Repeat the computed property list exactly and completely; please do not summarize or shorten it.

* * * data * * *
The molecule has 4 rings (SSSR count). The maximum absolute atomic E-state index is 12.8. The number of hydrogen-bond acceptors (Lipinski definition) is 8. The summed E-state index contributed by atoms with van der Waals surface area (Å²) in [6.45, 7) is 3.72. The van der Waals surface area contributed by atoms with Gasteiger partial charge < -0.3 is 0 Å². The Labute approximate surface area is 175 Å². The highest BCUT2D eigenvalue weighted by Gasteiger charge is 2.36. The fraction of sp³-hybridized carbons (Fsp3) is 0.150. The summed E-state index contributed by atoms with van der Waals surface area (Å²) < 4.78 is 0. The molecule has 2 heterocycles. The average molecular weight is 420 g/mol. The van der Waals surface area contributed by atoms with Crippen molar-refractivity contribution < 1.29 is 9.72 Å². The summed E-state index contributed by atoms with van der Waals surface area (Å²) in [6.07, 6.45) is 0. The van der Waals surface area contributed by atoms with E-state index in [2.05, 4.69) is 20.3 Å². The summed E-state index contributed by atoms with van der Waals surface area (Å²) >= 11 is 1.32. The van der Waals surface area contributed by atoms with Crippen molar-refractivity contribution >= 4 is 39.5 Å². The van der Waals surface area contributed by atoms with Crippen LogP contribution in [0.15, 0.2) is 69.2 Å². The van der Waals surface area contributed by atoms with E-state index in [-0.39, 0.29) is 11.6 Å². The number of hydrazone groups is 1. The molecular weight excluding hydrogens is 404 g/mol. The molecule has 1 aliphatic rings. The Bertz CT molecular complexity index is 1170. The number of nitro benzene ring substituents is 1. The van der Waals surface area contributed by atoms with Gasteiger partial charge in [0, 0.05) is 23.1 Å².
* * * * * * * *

The molecule has 4 rings (SSSR count). The maximum absolute atomic E-state index is 12.8. The number of hydrogen-bond acceptors (Lipinski definition) is 8. The summed E-state index contributed by atoms with van der Waals surface area (Å²) in [6.45, 7) is 3.72. The van der Waals surface area contributed by atoms with Gasteiger partial charge < -0.3 is 0 Å². The Labute approximate surface area is 175 Å². The highest BCUT2D eigenvalue weighted by Gasteiger charge is 2.36. The fraction of sp³-hybridized carbons (Fsp3) is 0.150. The summed E-state index contributed by atoms with van der Waals surface area (Å²) < 4.78 is 0. The molecule has 2 heterocycles. The average molecular weight is 420 g/mol. The van der Waals surface area contributed by atoms with Crippen molar-refractivity contribution < 1.29 is 9.72 Å². The summed E-state index contributed by atoms with van der Waals surface area (Å²) in [6.07, 6.45) is 0. The van der Waals surface area contributed by atoms with E-state index in [2.05, 4.69) is 20.3 Å². The summed E-state index contributed by atoms with van der Waals surface area (Å²) >= 11 is 1.32. The van der Waals surface area contributed by atoms with Crippen molar-refractivity contribution >= 4 is 39.5 Å². The van der Waals surface area contributed by atoms with Crippen LogP contribution in [0.15, 0.2) is 69.2 Å². The van der Waals surface area contributed by atoms with E-state index in [-0.39, 0.29) is 11.6 Å². The number of hydrazone groups is 1. The molecular weight excluding hydrogens is 404 g/mol. The molecule has 1 aliphatic rings. The Bertz CT molecular complexity index is 1170. The number of nitro benzene ring substituents is 1. The van der Waals surface area contributed by atoms with Gasteiger partial charge in [0, 0.05) is 23.1 Å².